Using a polymer coating that mimics part of a cell’s outer membrane, a team of investigators at the University of California, Berkeley, have developed a versatile method for targeting carbon nanotubes to specific types of cells. This new coating could spur the development of new anticancer agents that rely on the unique physical characteristics of carbon nanotubes.
Carolyn Bertozzi, Ph.D., and her colleagues created sugar-based polymers, or glycopolymers, that mimic those found on the outside of cells. Cells use different glycopolymers as identifiers that tell other cells what their function is in the body
Reporting their work in the Journal of the American Chemical Society, the researchers demonstrated that they could attach this coating to carbon nanotubes to form a stable cell-like surface on the nanotubes. The researchers then used a protein produced by a particular type of snail, one that binds to the exact sugar used to make the nanotube coating, to act as a crosslinker between the coated nanotubes and cells possessing the exact same glycopolymer on their outer membranes. The researchers note that by using different glycoprotein-crosslinking protein pairs it should be possible to target distinct types of cells based on their membrane glycoprotein fingerprint.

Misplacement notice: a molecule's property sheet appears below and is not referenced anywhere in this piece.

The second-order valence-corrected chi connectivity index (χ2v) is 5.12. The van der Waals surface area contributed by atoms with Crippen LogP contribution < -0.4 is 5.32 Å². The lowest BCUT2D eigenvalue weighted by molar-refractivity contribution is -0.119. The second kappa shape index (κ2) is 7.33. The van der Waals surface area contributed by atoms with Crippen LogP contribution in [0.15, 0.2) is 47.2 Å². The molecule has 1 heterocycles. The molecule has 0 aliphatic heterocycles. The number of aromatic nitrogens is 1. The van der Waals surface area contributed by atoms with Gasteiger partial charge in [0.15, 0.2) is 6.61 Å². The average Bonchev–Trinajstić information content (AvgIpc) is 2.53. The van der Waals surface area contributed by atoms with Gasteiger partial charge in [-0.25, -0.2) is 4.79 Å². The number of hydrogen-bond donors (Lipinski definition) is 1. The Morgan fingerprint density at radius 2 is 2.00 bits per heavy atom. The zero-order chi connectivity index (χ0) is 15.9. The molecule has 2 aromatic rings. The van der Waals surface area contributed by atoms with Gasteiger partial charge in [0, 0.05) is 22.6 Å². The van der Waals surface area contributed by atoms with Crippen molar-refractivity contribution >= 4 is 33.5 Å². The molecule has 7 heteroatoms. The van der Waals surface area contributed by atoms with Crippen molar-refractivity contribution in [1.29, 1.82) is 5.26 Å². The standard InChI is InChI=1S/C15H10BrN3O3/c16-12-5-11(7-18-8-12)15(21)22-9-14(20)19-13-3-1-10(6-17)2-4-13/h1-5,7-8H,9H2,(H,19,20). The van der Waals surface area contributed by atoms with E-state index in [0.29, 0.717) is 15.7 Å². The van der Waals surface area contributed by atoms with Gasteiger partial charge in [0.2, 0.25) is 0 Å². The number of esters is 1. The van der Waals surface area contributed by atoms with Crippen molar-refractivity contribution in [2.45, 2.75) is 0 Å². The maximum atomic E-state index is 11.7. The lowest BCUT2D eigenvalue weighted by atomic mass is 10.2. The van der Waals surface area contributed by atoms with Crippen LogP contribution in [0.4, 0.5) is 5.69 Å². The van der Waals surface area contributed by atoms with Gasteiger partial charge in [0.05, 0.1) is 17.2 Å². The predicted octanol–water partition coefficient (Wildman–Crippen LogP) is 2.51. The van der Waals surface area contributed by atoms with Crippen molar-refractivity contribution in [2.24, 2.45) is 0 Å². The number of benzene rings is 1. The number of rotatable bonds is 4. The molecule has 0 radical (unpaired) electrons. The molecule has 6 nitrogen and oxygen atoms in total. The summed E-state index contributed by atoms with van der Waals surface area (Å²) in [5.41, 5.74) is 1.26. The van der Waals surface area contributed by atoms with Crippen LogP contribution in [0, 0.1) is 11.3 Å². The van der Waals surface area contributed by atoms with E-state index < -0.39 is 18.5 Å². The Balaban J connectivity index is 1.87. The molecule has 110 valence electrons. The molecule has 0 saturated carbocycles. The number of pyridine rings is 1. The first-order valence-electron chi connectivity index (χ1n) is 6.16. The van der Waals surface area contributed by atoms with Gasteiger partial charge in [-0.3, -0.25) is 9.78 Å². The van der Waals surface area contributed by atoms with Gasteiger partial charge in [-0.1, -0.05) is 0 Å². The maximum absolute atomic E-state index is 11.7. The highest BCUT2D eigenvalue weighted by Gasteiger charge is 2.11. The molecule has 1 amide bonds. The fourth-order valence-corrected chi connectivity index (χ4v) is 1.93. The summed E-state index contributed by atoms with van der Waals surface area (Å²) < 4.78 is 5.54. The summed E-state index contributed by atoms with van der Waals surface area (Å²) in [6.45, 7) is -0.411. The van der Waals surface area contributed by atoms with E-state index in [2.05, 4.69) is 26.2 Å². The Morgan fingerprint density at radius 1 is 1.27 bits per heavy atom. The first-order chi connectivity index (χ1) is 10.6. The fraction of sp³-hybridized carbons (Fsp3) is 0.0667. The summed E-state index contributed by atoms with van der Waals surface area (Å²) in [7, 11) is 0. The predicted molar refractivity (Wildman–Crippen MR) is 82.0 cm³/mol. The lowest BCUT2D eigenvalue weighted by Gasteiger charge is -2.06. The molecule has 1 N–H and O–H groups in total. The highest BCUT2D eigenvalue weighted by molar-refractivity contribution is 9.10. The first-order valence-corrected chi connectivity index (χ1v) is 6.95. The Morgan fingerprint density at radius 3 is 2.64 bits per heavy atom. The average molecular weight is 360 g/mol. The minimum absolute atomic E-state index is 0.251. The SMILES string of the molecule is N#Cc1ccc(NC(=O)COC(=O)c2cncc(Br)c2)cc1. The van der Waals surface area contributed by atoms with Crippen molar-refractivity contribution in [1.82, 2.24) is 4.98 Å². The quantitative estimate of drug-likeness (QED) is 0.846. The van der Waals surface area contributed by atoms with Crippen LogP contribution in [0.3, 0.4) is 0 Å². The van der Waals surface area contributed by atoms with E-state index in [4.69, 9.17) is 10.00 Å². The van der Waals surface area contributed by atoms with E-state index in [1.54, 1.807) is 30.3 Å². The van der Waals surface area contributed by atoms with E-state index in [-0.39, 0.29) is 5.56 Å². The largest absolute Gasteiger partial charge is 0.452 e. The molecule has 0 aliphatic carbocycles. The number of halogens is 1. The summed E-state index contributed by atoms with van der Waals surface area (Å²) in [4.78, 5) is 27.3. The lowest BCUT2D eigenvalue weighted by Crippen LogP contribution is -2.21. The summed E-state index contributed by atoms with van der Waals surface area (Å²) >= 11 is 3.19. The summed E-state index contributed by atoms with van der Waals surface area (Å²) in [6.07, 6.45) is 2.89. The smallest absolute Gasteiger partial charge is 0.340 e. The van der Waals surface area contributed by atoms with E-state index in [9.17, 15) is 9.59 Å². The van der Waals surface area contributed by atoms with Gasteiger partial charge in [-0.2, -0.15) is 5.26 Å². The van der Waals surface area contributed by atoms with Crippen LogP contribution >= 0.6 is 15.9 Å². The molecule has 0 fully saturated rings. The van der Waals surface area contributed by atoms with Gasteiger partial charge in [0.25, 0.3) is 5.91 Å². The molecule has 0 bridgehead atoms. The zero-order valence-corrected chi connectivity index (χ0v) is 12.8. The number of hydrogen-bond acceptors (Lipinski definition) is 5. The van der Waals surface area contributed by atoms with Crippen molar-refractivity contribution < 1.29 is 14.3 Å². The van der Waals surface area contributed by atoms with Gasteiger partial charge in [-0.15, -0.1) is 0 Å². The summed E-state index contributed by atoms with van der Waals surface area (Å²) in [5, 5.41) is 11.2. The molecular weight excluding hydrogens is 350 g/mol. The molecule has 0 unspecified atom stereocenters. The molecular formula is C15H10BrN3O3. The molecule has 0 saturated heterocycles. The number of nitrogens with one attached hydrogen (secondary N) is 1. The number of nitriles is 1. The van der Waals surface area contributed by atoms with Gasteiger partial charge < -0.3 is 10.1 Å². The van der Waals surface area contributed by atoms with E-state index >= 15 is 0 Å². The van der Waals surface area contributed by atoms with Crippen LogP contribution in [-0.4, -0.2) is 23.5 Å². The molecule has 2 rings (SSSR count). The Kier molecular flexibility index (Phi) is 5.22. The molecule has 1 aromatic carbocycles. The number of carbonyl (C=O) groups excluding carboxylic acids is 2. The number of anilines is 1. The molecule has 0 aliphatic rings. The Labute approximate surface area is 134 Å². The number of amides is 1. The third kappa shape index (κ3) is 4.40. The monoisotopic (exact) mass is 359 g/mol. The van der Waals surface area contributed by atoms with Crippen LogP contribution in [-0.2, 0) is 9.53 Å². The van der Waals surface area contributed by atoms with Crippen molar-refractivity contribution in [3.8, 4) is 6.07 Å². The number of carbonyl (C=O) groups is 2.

To test whether these coated nanotubes might be toxic to cells, the investigators mixed the coated nanotubes with two different types of cells growing in culture. The researchers found that the coated nanotubes had no effect on the growth of these cells. In contrast, uncoated nanotubes inhibited significantly the growth of both types of cells.
This work is detailed in a paper titled, “Interfacing Carbon Nanotubes with Living Cells.” Investigators from the Lawrence Berkeley National Laboratory also participated in this study. This paper was published online in advance of print publication. An abstract is available at the journal’s website.
Source: National Cancer Institute
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